Reusing my floss because I’m too lazy to get up and get a new piece. Downing my daily cocktail of Splenda, artificial colors and fake flavors. Sleeping in my makeup (sometimes I like waking up looking like Boy George). Let’s be honest, I have quite a few bad health habits that need breaking but only one is really driving me nuts right now. And it’s a doozy. I’ve been doing this as long as I can remember. Honestly, I can remember doing this in Kindergarten, it’s been with me that long.
So what is it? Body checking. Not the ice hockey kind (although that would be really cool if slamming people into the wall on ice skates were my big problem). The kind of body checking I mean is the kind that makes me have to look at myself in every reflective surface hundreds of times a day. The kind where I am constantly adjusting my clothing or fixing my hair. The kind that makes me change my clothes at least three times a day – and often many more. The kind where the first thing I do upon standing, sitting or changing positions is to put my hand over my lower belly and squish it. Because I have to check myself.
At first glance, I look like the vainest person in the world. I remember my cousin once joking on a group shopping trip, “Quick we’ve got to find another mirror so Charlotte can check herself out again! It’s been, like, 5 whole minutes since she’s seen herself.” But – you must believe me – it is not vanity. Vanity means that you like the way you look and enjoy staring at yourself. I do not generally like the way I look (working on that!) and I certainly don’t enjoy staring at myself. And yet I replay this little ritual of see mirror, turn sideways, smooth tummy, straighten shirt, fix hair, turn forward, check my teeth, smooth tummy dozens of times a day. If you count every little body check, it’s closer to a hundred times a day.
My compulsion – because that’s exactly what it is: a ritualistic behavior performed to relieve a specific anxiety – to check my body is especially bad at the gym. A combination, I think, of all the mirrors (seriously, the Gorgon would be dead before she made it past the lobby of most gyms) and wearing fitted clothing. Although as I type that, I feel forced to admit that even at home in my baggiest of sweats, I still have to smooth my hand over my stomach, still have to look in the mirror.
All of which means I can be really annoying. I’ve had more than one Gym Buddy tell me some form of “Stop pulling your shirt down, it’s fine!” or “Quit tucking your sports bra straps under, nobody cares!” My roommates thought I had a bladder infection because every time I walked past a bathroom, I had to go in it. Even my husband loses patience sometimes when we’re trying to go somewhere and I have to change my outfit for the 17th time (cute when you’re two, massively irritating when you’re 32). It’s even led to a bit of a shopping addiction – thankfully I’m addicted to thrift stores so the financial impact has been minimal – a never-ending quest to find clothes that make me look “not fat.” There are days when I even annoy myself: I’ll be running 10 minutes late but still have to run back inside and change my top or, heaven help me, my entire outfit. I desperately want to not care but I know if don’t change, I’ll be so consumed by what I’m wearing (Do I look fat? Are other people staring at me? Am I underdressed?) that it will drive me nuts.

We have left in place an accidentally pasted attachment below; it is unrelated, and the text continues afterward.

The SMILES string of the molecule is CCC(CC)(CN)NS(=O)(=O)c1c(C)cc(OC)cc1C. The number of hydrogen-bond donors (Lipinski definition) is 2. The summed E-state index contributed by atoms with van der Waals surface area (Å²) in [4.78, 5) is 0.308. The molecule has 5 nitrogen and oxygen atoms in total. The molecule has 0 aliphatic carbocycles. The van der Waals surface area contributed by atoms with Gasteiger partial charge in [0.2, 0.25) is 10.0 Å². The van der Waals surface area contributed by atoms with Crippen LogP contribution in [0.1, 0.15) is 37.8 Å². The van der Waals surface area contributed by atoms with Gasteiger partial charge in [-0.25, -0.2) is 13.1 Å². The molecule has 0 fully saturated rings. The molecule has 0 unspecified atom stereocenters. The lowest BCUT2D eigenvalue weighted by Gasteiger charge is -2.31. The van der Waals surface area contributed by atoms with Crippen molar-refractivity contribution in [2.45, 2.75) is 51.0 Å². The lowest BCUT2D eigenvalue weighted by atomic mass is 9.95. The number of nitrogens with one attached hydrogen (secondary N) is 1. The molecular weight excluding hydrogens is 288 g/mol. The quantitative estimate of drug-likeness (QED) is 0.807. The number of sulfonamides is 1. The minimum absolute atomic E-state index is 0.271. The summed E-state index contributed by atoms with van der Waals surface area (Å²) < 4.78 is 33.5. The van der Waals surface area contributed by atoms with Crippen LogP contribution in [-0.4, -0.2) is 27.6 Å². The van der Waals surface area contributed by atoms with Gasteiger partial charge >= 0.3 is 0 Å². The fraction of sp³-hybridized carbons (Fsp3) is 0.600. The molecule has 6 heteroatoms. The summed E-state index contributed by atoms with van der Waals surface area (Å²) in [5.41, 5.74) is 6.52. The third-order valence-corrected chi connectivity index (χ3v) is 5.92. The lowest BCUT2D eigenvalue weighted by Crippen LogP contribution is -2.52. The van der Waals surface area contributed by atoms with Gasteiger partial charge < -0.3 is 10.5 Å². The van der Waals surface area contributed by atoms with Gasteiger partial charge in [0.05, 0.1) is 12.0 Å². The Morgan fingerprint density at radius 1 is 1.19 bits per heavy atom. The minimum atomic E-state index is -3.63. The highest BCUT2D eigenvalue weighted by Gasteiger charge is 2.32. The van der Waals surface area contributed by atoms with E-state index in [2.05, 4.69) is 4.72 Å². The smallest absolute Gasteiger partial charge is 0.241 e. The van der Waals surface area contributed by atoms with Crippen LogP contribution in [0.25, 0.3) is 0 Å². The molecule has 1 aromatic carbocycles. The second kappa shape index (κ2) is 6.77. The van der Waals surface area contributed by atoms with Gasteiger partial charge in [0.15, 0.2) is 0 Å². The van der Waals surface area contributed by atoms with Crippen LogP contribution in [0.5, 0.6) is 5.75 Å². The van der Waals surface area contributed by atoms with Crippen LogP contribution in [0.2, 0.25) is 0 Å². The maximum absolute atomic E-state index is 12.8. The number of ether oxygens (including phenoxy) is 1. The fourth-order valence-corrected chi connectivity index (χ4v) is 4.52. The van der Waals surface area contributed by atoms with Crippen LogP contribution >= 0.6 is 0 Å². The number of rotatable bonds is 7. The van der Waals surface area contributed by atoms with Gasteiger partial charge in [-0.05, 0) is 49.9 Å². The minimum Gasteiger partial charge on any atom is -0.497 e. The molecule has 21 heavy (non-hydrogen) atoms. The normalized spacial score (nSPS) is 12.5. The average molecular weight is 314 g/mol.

If you ask me why I’m doing it, I’ll tell you: “I’m afraid of looking fat.”
But I’ve had enough therapy to know by now that “fat” isn’t the issue so much as “crazy” is. It’s turned into a nervous tic of sorts. When I’m feeling happy and well-adjusted – so about 5% of the time – I don’t think about my clothing or hair or stomach at all. When I’m really nervous or upset, I get as handsy as Brody Jenner and Joe Francis at the last sorority party of the year.
Unsurprisingly body checking behaviors are highly correlated with eating disorders. It only makes sense that when a person is hypercritical of their body that it will manifest in a variety of ways. I also know I’m not alone in this. Our society is very reinforcing of body checking with the constant attention to people’s bodies. We blow up celebrity butts and circle them with red pen. We giggle at the lady in Wal-Mart with her thong showing on both ends. We watch so many television shows (in high definition!) about how to properly dress, accessorize and do our make up that they had to create an entire channel to fill the need. When you live in a world where Gwyneth Paltrow has to wear two (!) pairs of Spanx to feel beautiful then who can be surprised that the rest of us become self conscious about our tummies.
Unfortunately I don’t know how to stop doing it. Even though this feels like one of the most embarrassing confessions I’ve made on this site (kinda hilarious when you remember I’m the girl who copped to farting through an entire exercise class after I ate soybeans), I think writing it out here has been a great help. I’ve never really admitted to myself before how much I do this and how much it negatively impacts my life.
So – do you body check? If not, do you have a bad habit that even annoys yourself? Anyone else change their clothes multiple times a day? Have you ever put on an outfit and felt completely awesome in it until the second you step out the door and then suddenly it gives you cankles, a tummy roll and bad skin to boot? What do I do to quit this??